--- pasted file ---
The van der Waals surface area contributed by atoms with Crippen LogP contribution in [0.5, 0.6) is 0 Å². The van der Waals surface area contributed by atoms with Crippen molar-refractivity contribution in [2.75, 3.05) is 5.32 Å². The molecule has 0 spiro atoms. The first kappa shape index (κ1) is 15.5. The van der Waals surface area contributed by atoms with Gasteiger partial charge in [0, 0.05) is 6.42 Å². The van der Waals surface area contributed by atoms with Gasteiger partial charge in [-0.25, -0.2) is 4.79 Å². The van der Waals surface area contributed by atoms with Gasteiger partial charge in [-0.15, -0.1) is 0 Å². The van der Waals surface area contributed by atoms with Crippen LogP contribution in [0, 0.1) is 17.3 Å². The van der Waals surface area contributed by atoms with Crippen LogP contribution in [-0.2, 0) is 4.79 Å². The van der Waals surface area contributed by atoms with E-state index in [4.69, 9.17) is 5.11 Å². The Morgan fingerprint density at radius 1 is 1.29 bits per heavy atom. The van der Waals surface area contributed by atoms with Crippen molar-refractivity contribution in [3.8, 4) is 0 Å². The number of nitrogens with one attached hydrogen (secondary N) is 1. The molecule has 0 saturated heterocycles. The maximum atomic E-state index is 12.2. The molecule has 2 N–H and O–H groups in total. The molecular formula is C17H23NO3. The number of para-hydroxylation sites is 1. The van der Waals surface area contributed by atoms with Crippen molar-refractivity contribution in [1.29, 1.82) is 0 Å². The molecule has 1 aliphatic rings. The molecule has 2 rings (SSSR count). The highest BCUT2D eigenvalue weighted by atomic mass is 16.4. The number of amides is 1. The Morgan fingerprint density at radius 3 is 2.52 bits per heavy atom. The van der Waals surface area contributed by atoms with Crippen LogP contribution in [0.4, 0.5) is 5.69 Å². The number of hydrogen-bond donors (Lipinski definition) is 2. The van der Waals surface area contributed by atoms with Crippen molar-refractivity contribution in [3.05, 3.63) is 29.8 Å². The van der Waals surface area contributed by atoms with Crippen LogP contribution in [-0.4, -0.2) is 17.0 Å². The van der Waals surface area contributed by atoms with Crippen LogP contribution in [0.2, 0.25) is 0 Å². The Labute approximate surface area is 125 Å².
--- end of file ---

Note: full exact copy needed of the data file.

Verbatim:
The van der Waals surface area contributed by atoms with Crippen LogP contribution in [0.5, 0.6) is 0 Å². The van der Waals surface area contributed by atoms with Crippen molar-refractivity contribution in [2.75, 3.05) is 5.32 Å². The molecule has 0 spiro atoms. The first kappa shape index (κ1) is 15.5. The van der Waals surface area contributed by atoms with Gasteiger partial charge in [0, 0.05) is 6.42 Å². The van der Waals surface area contributed by atoms with Gasteiger partial charge in [-0.25, -0.2) is 4.79 Å². The van der Waals surface area contributed by atoms with Gasteiger partial charge in [-0.15, -0.1) is 0 Å². The van der Waals surface area contributed by atoms with Crippen LogP contribution in [0, 0.1) is 17.3 Å². The van der Waals surface area contributed by atoms with Crippen LogP contribution in [-0.2, 0) is 4.79 Å². The van der Waals surface area contributed by atoms with E-state index in [4.69, 9.17) is 5.11 Å². The Morgan fingerprint density at radius 1 is 1.29 bits per heavy atom. The van der Waals surface area contributed by atoms with Crippen molar-refractivity contribution in [3.8, 4) is 0 Å². The number of nitrogens with one attached hydrogen (secondary N) is 1. The molecule has 0 saturated heterocycles. The maximum atomic E-state index is 12.2. The molecule has 2 N–H and O–H groups in total. The molecular formula is C17H23NO3. The number of para-hydroxylation sites is 1. The van der Waals surface area contributed by atoms with Crippen molar-refractivity contribution in [1.29, 1.82) is 0 Å². The molecule has 1 aliphatic rings. The molecule has 2 rings (SSSR count). The highest BCUT2D eigenvalue weighted by atomic mass is 16.4. The number of amides is 1. The Morgan fingerprint density at radius 3 is 2.52 bits per heavy atom. The van der Waals surface area contributed by atoms with Crippen LogP contribution in [0.4, 0.5) is 5.69 Å². The number of hydrogen-bond donors (Lipinski definition) is 2. The van der Waals surface area contributed by atoms with Crippen molar-refractivity contribution in [3.05, 3.63) is 29.8 Å². The van der Waals surface area contributed by atoms with Crippen LogP contribution in [-0.4, -0.2) is 17.0 Å². The van der Waals surface area contributed by atoms with Crippen LogP contribution in [0.2, 0.25) is 0 Å². The Labute approximate surface area is 125 Å².